This sparks debate on the route. Fairly heated debate. Most posters think that it’s better to go down the South Kaibab Trail due to steepness and lack of water, returning via Bright Angel Trail. There are lots of other warnings about equipment, weather, water, food, and more. No shortage of shit to fret about here, but lots of encouragement too. Again I wonder what the hell I’ve gotten us into. I also wonder what a crampon is?
Later that day I receive a private message. It’s from the woman who wrote the original post.
Hi Tami. I can answer any questions you have. The advice the other guy gave is good, but I wanted to put in my two cents. He said to do it the other way around meaning down S. Kaibab trail and up Bright Angel. It’s a matter of opinion and the kind of shape you are in. I do it the way I do because bright Angel trail is a bit longer. Longer but not quite as steep. It’s longer By 2-2.5 miles. And when hiking back up, that is a lot of extra mileage in my opinion. All I want is to get out of there and when you have an extra 2-2.5 miles it can seem like forever. No matter what, this hike is grueling. It will test your every emotion, your mentality, and your physical being. South Kaibab is a very steep hike if you choose it to go back up. That’s why people generally go down this trail. My friend and I agreed, it would tear up our knees to go down S. Kaibab. BUT to be fair, many people do it every day.
These people have completed Iron Mans, thru-hiked the Appalachian Trail, scaled Mount Kilimanjaro, pretty major stuff. Even with these incredible feats of athleticism and achievement under their belts, many claim this hike is one of the toughest things they’ve ever done. My biggest athletic accomplishment to date is placing first in my age group at a 10K run. I was the only person in my age group. I walked most of the way.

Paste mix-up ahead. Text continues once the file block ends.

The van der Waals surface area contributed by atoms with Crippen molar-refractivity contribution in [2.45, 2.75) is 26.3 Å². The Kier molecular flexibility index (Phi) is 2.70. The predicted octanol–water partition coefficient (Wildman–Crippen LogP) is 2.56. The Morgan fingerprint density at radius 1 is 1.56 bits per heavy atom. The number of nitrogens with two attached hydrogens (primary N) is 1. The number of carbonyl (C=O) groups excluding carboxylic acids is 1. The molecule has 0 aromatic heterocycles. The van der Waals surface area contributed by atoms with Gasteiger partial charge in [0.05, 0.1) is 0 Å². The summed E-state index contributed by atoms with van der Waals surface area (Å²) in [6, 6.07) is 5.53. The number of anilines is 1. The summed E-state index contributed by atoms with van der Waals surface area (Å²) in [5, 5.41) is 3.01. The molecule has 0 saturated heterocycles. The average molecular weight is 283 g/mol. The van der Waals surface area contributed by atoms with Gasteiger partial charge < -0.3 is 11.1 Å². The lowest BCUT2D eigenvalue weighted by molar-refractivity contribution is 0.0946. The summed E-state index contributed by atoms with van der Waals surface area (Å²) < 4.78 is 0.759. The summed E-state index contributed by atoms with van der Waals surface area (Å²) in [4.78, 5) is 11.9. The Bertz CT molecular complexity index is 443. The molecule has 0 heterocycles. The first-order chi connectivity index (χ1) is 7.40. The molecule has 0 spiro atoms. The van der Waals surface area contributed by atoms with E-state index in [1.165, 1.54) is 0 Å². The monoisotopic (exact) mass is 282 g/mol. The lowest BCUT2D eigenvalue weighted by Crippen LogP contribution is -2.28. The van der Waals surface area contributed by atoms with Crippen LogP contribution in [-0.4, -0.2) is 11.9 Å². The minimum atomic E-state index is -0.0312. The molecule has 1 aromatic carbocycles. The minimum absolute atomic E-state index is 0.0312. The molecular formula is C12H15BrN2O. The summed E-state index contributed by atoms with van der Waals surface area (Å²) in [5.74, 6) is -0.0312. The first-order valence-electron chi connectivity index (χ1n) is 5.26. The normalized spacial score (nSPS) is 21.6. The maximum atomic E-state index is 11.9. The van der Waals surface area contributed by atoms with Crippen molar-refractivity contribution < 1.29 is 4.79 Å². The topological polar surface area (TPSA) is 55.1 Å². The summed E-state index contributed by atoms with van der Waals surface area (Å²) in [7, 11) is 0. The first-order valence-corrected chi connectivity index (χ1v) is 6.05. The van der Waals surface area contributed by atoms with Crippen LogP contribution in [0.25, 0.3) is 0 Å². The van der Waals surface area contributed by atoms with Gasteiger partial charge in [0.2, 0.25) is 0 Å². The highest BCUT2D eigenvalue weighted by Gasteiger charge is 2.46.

Doubt starts to creep in; doubt with a healthy dose of fear. There’s a little voice in my head telling me that I can’t do this. I assume this is the voice of reason, not the crazy coming-out-of-your-fillings voice some people hear. The very idea is pure foolishness. You’re not an athlete. Nor a hiker. This voice is loud and clear. I remember the couple on the bus. If they could do it, I can do it. The couple on the bus becomes my new mantra.
It’s time to think about training. This search finds tips about strengthening exercises and cardio endurance, but the general consensus is that the best way to train for a hike is by hiking. I change my search to North Alabama hikes and stumble upon an event called the First Day Hike. Clicking on the link I learn that First Day Hikes take place on New Year’s Day all over the country. Promoted by America’s State parks there are plenty offered. Serendipity.
I settle on DeSoto State Park. I’ve been there before and have met the naturalist who’ll be leading the hike. At 5ish miles the distance seems right. Long enough to make it seem like a real hike, a bit of a challenge, but absolutely doable. This is the one. Everyone starts somewhere and I’ll be starting on the first day of the year. I can’t think of a better way to begin this journey.